After upgrading WordPress from version 2.0.5 to 2.3.3, I did some experimenting with the “post autosave” feature. The autosave feature uses some crafty ajax to automagically save your post every 2 minutes (120 seconds by default). Below the post-editing field, you will notice a line of text that displays the time of the most recent autosave, similar to the following: Surely, this relatively new feature provides an added layer of protection against lost work, but all is not perfect (yet) in the world of automatically saved content. Several months ago, I lost several hours of work because the autosave feature […] Read more »

Blacklist Candidate Number 2008-03-09

Welcome to the Perishable Press “Blacklist Candidate” series. In this post, we continue our new tradition of exposing, humiliating and banishing spammers, crackers and other worthless scumbags.. Imagine, if you will, an overly caffeinated Bob Barker, hunched over his favorite laptop, feverishly scanning his server access files. Like some underpaid factory worker pruning defective bobble heads from a Taiwanese assembly line, Bob rapidly identifies and isolates suspicious log entries with laser focus. Upon further investigation, affirmed spammers, scrapers and crackers are swiftly blacklisted from future access. For the most heinous offenders, we suddenly hear Rod Roddy’s guzzling voice echo throughout […] Read more »

Improve Site Performance by Increasing PHP Memory for WordPress

During the recent ASO server debacle, I raced frantically to restore functionality to Perishable Press. Along the way, one of the many tricks that I tried while trying to fix the dreaded “white screen of death” syndrome involved increasing the amount of PHP memory available to WordPress. This fix worked for me, but may not prove effective on every installation of WordPress. If you are unsure as to whether or not you need to increase your PHP memory, consult with your host concerning current available memory 1 and overall compatibility with a localized increase. Note that if your blog is running […] Read more »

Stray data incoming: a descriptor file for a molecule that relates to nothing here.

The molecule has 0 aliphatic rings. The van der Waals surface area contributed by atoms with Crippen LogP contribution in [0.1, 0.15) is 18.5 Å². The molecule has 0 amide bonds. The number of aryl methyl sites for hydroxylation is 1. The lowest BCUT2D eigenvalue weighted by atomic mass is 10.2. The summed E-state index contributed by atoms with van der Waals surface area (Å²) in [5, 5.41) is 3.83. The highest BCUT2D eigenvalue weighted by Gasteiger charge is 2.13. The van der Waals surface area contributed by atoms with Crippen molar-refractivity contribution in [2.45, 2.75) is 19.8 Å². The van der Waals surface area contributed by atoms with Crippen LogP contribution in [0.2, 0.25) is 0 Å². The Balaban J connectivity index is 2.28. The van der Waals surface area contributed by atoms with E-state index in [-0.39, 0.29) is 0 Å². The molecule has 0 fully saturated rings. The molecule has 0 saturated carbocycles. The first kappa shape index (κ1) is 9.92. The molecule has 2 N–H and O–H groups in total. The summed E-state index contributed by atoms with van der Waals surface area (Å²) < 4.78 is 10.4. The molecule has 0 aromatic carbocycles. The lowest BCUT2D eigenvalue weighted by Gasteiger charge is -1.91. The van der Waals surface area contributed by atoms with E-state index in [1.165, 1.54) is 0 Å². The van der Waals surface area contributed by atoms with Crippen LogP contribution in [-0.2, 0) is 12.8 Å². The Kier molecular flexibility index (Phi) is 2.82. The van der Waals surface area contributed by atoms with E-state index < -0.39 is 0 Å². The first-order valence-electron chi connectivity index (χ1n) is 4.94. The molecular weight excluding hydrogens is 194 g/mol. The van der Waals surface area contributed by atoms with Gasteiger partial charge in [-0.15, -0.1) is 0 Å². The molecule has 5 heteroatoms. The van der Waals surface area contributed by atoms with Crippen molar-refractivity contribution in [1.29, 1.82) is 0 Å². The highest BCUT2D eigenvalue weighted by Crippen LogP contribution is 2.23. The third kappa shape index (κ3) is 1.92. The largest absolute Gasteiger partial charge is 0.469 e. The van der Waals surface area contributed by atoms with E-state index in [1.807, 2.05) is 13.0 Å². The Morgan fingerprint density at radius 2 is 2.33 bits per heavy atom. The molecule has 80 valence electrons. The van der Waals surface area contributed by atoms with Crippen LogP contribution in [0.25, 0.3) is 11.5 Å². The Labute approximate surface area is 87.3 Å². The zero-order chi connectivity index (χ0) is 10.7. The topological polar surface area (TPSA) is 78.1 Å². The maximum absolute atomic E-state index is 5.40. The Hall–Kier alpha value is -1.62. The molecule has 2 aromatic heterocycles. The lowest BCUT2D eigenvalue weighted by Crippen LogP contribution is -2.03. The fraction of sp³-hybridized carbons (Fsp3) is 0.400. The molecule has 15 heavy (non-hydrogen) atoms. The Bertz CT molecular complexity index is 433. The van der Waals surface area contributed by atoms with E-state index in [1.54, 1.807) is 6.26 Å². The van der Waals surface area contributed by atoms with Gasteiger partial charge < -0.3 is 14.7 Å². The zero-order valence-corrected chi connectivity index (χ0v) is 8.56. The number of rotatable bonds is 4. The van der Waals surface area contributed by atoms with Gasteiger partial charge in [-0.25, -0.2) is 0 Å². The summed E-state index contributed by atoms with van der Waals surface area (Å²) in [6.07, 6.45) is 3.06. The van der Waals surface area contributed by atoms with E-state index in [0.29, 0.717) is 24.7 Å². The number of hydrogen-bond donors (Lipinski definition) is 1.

WordPress Error Fix(?): Increase PHP Memory for cache.php

This trick isn’t guaranteed to prevent all WordPress-generated PHP memory errors, but it certainly seems to help reduce their overall occurrence. For some reason, after my host upgraded their servers to Apache 1.3.41, I began logging an extremely high number of fatal PHP “memory exhausted” errors resulting from the WordPress cache.php script. Here is an example of the countless errors that are generated: Read more »

Blacklist Candidate Number 2008-02-10

Welcome to the Perishable Press “Blacklist Candidate” series. In this post, we continue our new tradition of exposing, humiliating and banishing spammers, crackers and other worthless scumbags.. Scumbag number 2008-02-10, “COME ON DOWN!!” — you’re the next baboon to get banished from the site! Like many bloggers, I like to spend a little quality time each week examining my site’s error logs. The data contained in Apache, 404, and even PHP error logs is always enlightening. In addition to suspicious behavior, spam nonsense, and cracker mischief, this site frequently endures automated and even manual attacks targeting various XSS exploits, WordPress […] Read more »

Optimizing Google Analytics Performance